Critical Race Counterstory as Rhetorical Methodology: Chican@ Academic Experience Told Through Sophistic Argument, Allegory, and Narrative

Persistent Link:
http://hdl.handle.net/10150/228451
Title:
Critical Race Counterstory as Rhetorical Methodology: Chican@ Academic Experience Told Through Sophistic Argument, Allegory, and Narrative
Author:
Martinez, Aja Y.
Issue Date:
2012
Publisher:
The University of Arizona.
Rights:
Copyright © is held by the author. Digital access to this material is made possible by the University Libraries, University of Arizona. Further transmission, reproduction or presentation (such as public display or performance) of protected items is prohibited except with permission of the author.
Abstract:
This work focuses on Chican@ identity in academia and uses CRT counterstory to address topics of cultural displacement, assimilation, the American Dream, and ethnic studies. This research considers where the field of rhetoric and composition currently stands in terms of preparedness to serve a growing Chican@ undergraduate and graduate student population. Through counterstory, I offer strategies that more effectively serve students from non-traditional backgrounds in various spaces and practices such as the composition classroom, faculty mentoring, and programmatic requirements such as second language proficiency exams. Since rhetoric and composition can confront structurally and historically specific racisms--e.g., segregation, lack of access for the racial minority to higher education, ethnocentric curricula--embedded in our field, then we, as teachers, students, and administrators, can strategize ways to achieve social justice in academia for historically marginalized groups. My dissertation is focused on Chican@ undergraduate and graduate students because this is the fastest growing population in the academy and is a group with which I feel I can draw upon my cultural intuition; however, the critical race theoretical, pedagogical, and methodological strategies I make use of in my project can be adapted to assist other historically marginalized groups in academia.
Type:
text; Electronic Dissertation
Keywords:
Critical Race Theory; Rhetoric; Rhetoric, Composition & the Teaching of English; Chican@; Counterstory
Degree Name:
Ph.D.
Degree Level:
doctoral
Degree Program:
Graduate College; Rhetoric, Composition & the Teaching of English
Degree Grantor:
University of Arizona
Advisor:
Licona, Adela C.

Full metadata record

DC FieldValue Language
dc.language.isoenen_US
dc.titleCritical Race Counterstory as Rhetorical Methodology: Chican@ Academic Experience Told Through Sophistic Argument, Allegory, and Narrativeen_US
dc.creatorMartinez, Aja Y.en_US
dc.contributor.authorMartinez, Aja Y.en_US
dc.date.issued2012-
dc.publisherThe University of Arizona.en_US
dc.rightsCopyright © is held by the author. Digital access to this material is made possible by the University Libraries, University of Arizona. Further transmission, reproduction or presentation (such as public display or performance) of protected items is prohibited except with permission of the author.en_US
dc.description.abstractThis work focuses on Chican@ identity in academia and uses CRT counterstory to address topics of cultural displacement, assimilation, the American Dream, and ethnic studies. This research considers where the field of rhetoric and composition currently stands in terms of preparedness to serve a growing Chican@ undergraduate and graduate student population. Through counterstory, I offer strategies that more effectively serve students from non-traditional backgrounds in various spaces and practices such as the composition classroom, faculty mentoring, and programmatic requirements such as second language proficiency exams. Since rhetoric and composition can confront structurally and historically specific racisms--e.g., segregation, lack of access for the racial minority to higher education, ethnocentric curricula--embedded in our field, then we, as teachers, students, and administrators, can strategize ways to achieve social justice in academia for historically marginalized groups. My dissertation is focused on Chican@ undergraduate and graduate students because this is the fastest growing population in the academy and is a group with which I feel I can draw upon my cultural intuition; however, the critical race theoretical, pedagogical, and methodological strategies I make use of in my project can be adapted to assist other historically marginalized groups in academia.en_US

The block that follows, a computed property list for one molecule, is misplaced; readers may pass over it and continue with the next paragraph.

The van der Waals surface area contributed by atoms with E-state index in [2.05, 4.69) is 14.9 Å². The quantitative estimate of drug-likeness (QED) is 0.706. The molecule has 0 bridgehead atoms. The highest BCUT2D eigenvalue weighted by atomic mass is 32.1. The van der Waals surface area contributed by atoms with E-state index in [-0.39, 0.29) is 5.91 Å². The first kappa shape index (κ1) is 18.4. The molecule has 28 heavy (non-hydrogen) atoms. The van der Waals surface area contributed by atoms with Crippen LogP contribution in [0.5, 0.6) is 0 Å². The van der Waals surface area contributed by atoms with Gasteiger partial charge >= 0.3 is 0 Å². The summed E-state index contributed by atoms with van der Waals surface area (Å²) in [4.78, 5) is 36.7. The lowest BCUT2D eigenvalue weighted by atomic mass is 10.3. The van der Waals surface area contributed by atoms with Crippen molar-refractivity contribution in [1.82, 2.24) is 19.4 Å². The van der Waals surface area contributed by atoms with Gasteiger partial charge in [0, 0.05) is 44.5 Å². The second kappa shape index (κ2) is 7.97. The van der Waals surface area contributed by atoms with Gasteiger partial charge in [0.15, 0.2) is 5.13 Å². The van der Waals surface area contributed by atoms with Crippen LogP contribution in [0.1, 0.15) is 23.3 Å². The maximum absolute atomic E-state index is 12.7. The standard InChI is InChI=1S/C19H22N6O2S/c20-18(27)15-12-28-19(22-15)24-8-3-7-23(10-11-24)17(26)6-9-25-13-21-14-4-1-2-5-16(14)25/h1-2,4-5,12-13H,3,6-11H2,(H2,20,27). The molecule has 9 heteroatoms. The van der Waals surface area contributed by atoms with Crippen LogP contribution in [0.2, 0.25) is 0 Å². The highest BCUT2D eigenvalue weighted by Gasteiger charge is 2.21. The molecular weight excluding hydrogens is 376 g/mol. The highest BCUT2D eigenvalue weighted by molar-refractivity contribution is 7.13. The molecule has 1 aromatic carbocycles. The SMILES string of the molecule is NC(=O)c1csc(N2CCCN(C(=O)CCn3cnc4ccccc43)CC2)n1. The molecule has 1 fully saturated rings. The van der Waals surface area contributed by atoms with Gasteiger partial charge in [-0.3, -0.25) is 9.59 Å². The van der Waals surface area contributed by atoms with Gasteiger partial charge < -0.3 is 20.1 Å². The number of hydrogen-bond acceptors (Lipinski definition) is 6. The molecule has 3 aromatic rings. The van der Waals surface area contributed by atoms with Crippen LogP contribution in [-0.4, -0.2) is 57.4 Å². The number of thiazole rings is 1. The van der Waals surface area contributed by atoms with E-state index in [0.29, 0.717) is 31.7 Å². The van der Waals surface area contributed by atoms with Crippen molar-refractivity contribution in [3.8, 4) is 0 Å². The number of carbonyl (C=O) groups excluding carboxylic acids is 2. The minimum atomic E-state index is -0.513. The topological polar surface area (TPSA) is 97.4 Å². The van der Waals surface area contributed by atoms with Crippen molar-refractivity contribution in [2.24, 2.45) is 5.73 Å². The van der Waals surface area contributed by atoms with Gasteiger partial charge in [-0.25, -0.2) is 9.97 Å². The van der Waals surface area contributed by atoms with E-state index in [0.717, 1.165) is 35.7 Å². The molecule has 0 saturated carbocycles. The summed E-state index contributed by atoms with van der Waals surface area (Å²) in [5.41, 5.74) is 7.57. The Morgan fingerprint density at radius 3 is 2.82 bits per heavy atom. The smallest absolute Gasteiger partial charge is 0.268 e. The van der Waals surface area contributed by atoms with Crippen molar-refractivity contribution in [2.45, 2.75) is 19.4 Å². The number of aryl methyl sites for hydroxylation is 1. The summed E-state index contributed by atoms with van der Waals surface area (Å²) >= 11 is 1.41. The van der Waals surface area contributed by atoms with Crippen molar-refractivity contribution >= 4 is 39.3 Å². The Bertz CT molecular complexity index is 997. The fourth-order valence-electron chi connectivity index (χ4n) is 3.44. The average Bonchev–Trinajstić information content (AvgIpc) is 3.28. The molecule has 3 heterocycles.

dc.typetexten_US
dc.typeElectronic Dissertationen_US
dc.subjectCritical Race Theoryen_US
dc.subjectRhetoricen_US
dc.subjectRhetoric, Composition & the Teaching of Englishen_US
dc.subjectChican@en_US
dc.subjectCounterstoryen_US
thesis.degree.namePh.D.en_US
thesis.degree.leveldoctoralen_US
thesis.degree.disciplineGraduate Collegeen_US
thesis.degree.disciplineRhetoric, Composition & the Teaching of Englishen_US
thesis.degree.grantorUniversity of Arizonaen_US
dc.contributor.advisorLicona, Adela C.en_US
dc.contributor.committeememberCardenas, Maritza E.en_US
dc.contributor.committeememberMiller, Thomas P.en_US
dc.contributor.committeememberVillanueva, Victor, Jr.en_US
dc.contributor.committeememberLicona, Adela C.en_US
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